If you are interested in climate science, check out my blog posts on the Antarctic Quest 21 expedition I am supporting as scientific advisor through Challenging Habitat.
I’m just starting to get my head around the fact that the winter solstice is all of 16 days away and today was prompted to remember that I spotted mating toads in my pond in early November.Read More
Nature is full of beauty and wonder, and autumn is change – dormancy as well as emerging signs of life beneath the surface.Read More
It’s lovely blackberry time in the Cornish hedges and it occurred to me:
To get the sweetest fruit, you have to be patient, allow space and time to grow and ripen.
Now and then you check and taste to choose the right moment.
Then you step off the path into the thicket and accept the stings of nettles and scratches of thorns as you stretch and reach for the best…
…and you know you’ll come back for more.
It’s just as for many good things in life :)
See and hear what it takes to get scientific data from the heart of the Antarctic Peninsula.
Antarctic Quest 21 team and patrons have published their first story video, and as I guess that Forces Net is not the usual channel for most of you, below is a link.
It’s worth a watch, even if the video fails to represent all the scientific project the expedition will support – you can always check that out on the AQ21 website and by reading my ECO Magazine article.
Featured Image credit: British Services Antarctic Expedition 2012 (BSAE2012)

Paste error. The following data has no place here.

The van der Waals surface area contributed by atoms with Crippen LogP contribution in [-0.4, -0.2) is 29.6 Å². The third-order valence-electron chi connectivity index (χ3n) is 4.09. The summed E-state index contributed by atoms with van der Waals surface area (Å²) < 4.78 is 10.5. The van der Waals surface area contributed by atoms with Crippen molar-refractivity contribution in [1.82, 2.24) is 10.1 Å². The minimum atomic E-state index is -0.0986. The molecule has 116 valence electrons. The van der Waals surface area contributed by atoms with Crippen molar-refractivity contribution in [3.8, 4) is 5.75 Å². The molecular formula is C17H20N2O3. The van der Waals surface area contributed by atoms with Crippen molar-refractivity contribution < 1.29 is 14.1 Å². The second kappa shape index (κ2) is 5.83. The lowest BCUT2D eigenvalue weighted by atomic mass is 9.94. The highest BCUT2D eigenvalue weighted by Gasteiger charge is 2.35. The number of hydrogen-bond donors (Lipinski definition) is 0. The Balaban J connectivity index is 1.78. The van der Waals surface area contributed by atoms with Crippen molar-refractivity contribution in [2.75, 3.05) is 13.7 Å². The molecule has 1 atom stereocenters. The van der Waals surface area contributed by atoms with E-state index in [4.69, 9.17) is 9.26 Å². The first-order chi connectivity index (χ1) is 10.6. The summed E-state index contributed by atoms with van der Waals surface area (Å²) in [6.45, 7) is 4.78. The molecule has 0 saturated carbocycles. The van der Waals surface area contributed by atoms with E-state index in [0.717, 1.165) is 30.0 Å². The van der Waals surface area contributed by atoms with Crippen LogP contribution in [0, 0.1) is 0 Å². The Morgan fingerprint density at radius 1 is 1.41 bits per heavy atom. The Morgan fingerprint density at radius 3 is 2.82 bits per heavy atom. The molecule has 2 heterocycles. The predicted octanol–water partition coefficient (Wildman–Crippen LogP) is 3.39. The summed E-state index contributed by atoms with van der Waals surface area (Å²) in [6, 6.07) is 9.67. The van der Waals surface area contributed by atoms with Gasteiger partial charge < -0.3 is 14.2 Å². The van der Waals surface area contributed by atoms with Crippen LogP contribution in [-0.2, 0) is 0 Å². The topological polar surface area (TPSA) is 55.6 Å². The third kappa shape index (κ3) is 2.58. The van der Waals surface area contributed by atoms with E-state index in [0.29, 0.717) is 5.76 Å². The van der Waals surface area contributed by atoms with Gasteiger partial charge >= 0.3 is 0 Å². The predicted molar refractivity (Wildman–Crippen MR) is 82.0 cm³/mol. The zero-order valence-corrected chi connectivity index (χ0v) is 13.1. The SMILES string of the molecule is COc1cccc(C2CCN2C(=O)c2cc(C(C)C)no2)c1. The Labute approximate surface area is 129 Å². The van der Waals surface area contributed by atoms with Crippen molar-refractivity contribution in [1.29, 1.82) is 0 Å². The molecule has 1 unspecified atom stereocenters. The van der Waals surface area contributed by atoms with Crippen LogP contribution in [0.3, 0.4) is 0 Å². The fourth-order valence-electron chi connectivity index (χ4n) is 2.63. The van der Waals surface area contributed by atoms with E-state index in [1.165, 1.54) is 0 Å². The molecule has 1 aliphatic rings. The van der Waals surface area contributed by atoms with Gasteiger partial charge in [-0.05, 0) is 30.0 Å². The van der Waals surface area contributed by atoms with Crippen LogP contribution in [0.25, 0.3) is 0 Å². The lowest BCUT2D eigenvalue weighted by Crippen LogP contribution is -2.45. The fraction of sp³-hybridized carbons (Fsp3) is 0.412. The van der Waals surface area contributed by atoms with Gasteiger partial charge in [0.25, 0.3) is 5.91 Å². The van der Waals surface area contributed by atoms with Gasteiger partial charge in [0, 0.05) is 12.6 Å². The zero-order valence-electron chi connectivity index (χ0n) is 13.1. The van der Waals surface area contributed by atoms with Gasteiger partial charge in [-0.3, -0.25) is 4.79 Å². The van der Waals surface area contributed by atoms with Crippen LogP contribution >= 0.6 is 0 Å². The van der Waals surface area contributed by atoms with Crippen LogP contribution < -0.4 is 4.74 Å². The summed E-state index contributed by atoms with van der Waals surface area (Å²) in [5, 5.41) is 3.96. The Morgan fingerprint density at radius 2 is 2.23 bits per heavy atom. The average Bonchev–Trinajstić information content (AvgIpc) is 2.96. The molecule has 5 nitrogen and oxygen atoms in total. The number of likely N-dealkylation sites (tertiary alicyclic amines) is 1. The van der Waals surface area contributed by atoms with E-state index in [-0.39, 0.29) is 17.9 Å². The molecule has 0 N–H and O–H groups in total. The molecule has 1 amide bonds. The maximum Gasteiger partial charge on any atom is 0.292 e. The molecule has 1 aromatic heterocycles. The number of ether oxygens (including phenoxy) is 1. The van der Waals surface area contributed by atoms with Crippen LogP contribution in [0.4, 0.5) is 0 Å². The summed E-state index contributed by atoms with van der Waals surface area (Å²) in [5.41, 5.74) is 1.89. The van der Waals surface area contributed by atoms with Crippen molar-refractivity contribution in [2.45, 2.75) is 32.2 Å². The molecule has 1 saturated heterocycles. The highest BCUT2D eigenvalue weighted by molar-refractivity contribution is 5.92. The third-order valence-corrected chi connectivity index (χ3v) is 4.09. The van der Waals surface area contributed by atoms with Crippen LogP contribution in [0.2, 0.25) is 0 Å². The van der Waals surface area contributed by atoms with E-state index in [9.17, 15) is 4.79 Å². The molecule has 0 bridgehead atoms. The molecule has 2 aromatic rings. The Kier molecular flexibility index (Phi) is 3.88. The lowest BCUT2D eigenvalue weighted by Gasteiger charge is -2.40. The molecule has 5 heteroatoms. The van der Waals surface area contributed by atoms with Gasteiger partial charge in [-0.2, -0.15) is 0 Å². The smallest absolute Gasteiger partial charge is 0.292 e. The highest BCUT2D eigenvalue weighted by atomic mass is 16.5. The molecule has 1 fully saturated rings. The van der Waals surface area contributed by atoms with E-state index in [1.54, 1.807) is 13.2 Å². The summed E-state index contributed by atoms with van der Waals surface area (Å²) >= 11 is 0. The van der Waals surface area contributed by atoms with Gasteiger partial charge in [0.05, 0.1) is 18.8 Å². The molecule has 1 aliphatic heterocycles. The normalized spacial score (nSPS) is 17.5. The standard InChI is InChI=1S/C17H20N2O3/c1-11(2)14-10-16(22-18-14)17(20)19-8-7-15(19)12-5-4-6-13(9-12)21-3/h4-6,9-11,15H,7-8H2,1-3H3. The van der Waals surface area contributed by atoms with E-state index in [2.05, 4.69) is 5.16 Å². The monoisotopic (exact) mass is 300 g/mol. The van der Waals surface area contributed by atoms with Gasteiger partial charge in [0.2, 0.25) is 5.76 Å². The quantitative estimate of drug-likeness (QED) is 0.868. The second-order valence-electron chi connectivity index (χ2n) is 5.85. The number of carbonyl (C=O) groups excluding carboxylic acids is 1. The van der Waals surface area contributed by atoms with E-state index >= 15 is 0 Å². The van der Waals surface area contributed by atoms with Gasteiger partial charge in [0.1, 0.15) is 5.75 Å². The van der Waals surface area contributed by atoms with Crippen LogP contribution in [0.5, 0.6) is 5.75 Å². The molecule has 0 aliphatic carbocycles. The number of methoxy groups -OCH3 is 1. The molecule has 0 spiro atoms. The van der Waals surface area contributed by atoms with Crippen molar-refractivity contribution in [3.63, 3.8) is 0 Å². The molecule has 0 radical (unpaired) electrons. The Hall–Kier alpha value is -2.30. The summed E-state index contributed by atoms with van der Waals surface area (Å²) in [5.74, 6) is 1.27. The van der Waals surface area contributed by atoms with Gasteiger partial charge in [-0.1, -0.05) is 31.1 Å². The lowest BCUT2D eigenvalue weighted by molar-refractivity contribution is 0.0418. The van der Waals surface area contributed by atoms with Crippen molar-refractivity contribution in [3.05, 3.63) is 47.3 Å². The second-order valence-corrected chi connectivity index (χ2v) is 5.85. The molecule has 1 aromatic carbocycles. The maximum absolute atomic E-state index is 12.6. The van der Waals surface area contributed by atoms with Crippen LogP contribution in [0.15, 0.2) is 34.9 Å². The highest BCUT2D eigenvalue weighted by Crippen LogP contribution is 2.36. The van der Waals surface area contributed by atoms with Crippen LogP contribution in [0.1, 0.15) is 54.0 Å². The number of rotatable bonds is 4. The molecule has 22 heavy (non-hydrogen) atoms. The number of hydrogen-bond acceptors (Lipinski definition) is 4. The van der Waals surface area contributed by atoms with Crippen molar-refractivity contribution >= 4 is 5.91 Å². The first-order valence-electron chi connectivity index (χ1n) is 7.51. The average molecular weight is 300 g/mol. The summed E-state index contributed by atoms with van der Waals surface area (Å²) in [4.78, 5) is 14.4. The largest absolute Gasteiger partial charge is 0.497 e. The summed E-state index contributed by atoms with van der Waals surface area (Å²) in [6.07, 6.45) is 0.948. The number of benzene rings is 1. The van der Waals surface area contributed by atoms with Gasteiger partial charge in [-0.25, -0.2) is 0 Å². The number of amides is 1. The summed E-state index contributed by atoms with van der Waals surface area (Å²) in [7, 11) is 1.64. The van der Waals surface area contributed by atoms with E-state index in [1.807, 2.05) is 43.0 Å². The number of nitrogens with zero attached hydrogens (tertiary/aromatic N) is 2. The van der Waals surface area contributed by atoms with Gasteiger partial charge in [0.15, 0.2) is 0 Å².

Working from home during lockdown saves me and my carbon footprint a daily 1.5 h commute and I have more flexibility with when and how I start my day.
Some mornings just beckon a walk along the river! And today, I was rewarded with the magic sparkle of a light frost on bluebells and mist over the water.
It’s a great headline: “Plastic Is Falling From The Sky- But Where’s It Coming From?”
The answer is not so great, because most of us are contributing: rubber rubbed off our car tyres.
Read the story here:
Featured Image: “Rainbow and the rain” by Ryan Ojibway is licensed under CC BY-NC 2.0
Ever since I became aware of the incredible intelligence and social behaviour of octopus, I just can’t bring myself to eating cephalopods anymore.
I mean, nine brains!
This new study just highlights an incredible similarly between the way mammals and cephalopods sleep and dream…
Featured image: “Key West Octopus” by Joe Parks is licensed under CC BY-NC 2.0
The light is beautiful.
I seize the moment and extend my morning outing with my dog to a walk along the river.
I am rewarded by the touch of morning sun on my face and two owls calling in the ancient woodland on the Devon bank.
A snipe flits off, startled.
Happiness comes from feeling gratitude for the moments of connecting with nature.
Lovely signs is spring wherever I look!